Non sedating antihistamine syrup
New antihistamines include rupatidine, which is similar to loratidine. Terfenadine (Teldane™) and astemisole (Hismanal™) have been withdrawn from the New Zealand market.
These drugs may result in electrical disturbances in the heart resulting in palpitations and rarely sudden death when taken at the same time as the following medicines: (H2) is found in the stomach and skin.
As well as tablets, antihistamines are available as injections, elixirs, and creams.
An injection can be given in case of severe allergic reaction (although in such cases, adrenaline (epinephrine) may be more appropriate and can be life-saving).
There is no cure for allergic reactions, so the best course of action is to remove the offending allergen from the environment if at all possible.
If your faithful friend has a reaction to your cleaning products for example, change them without hesitation.
H2 blockers available in New Zealand include: New Zealand approved datasheets are the official source of information for these prescription medicines, including approved uses and risk information.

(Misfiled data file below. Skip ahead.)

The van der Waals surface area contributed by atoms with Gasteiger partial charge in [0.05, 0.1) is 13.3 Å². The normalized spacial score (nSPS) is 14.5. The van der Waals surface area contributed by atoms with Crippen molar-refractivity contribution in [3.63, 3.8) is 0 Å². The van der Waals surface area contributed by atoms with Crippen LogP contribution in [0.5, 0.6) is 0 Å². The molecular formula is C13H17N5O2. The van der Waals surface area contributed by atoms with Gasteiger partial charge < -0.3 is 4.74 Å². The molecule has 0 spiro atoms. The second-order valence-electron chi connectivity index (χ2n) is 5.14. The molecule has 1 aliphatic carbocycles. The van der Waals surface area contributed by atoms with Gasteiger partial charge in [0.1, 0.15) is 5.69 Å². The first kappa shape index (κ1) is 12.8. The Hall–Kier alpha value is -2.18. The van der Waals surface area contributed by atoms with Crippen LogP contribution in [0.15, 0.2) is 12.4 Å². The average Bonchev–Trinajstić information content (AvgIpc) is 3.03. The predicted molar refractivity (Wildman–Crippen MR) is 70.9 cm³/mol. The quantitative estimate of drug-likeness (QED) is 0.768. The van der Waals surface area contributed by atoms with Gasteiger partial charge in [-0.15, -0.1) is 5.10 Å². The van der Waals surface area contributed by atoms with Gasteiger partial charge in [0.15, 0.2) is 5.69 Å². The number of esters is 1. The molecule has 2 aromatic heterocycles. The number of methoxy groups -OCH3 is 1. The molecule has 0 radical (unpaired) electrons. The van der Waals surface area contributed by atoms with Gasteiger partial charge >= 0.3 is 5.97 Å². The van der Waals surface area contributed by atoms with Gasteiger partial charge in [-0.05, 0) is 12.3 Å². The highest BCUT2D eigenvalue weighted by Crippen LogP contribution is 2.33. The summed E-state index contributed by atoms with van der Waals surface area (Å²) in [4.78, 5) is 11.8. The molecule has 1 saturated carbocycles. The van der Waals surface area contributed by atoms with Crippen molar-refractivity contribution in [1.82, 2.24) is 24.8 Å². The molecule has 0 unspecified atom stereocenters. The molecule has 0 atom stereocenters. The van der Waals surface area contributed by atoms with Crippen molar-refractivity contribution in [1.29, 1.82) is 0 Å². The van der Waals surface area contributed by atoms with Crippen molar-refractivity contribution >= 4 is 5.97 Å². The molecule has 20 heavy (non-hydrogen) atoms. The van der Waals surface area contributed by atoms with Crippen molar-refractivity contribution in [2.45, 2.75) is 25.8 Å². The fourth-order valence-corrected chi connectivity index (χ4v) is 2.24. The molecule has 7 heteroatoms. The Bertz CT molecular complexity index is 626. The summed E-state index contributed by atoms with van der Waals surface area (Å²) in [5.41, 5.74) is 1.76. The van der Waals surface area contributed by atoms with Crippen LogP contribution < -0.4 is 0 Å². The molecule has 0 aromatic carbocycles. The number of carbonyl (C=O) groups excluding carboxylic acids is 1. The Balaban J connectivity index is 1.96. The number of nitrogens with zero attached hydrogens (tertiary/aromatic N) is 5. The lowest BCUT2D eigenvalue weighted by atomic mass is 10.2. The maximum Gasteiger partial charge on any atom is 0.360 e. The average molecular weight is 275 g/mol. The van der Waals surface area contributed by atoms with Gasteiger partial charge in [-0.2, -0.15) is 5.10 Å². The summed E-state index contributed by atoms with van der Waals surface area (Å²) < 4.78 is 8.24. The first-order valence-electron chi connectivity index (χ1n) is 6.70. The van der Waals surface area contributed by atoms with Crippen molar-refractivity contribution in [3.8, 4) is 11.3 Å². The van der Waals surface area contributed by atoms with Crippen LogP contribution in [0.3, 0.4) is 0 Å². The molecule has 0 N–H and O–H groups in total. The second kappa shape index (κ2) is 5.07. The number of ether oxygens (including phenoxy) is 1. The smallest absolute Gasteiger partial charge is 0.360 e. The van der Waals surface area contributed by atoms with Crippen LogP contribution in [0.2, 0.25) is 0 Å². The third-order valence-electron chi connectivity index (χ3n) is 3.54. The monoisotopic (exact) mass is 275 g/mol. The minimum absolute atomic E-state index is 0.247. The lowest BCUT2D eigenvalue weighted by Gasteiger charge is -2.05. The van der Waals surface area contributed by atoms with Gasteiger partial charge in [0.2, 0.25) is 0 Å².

Check the individual New Zealand datasheet on the Medsafe website.
Most second-generation antihistamines do not cause drowsiness, although some (such as cetirizine and fexofenadine), may be more likely to do so at higher dosages.
Topical preparations (ointments and creams) are often applied to insect bites but are not very effective as the antihistamine chemical does not penetrate the skin well.
Sedating antihistamines should not be used in children under the age of 2 years for any reason and should not be used in children under 6 years for cough and cold symptoms.
Histamine-1 receptors are also found in the brain and spinal cord.
Antihistamines are very good at relieving symptoms of an allergic reaction, such as: First-generation antihistamines were developed more than seventy years ago and are still in widespread use today.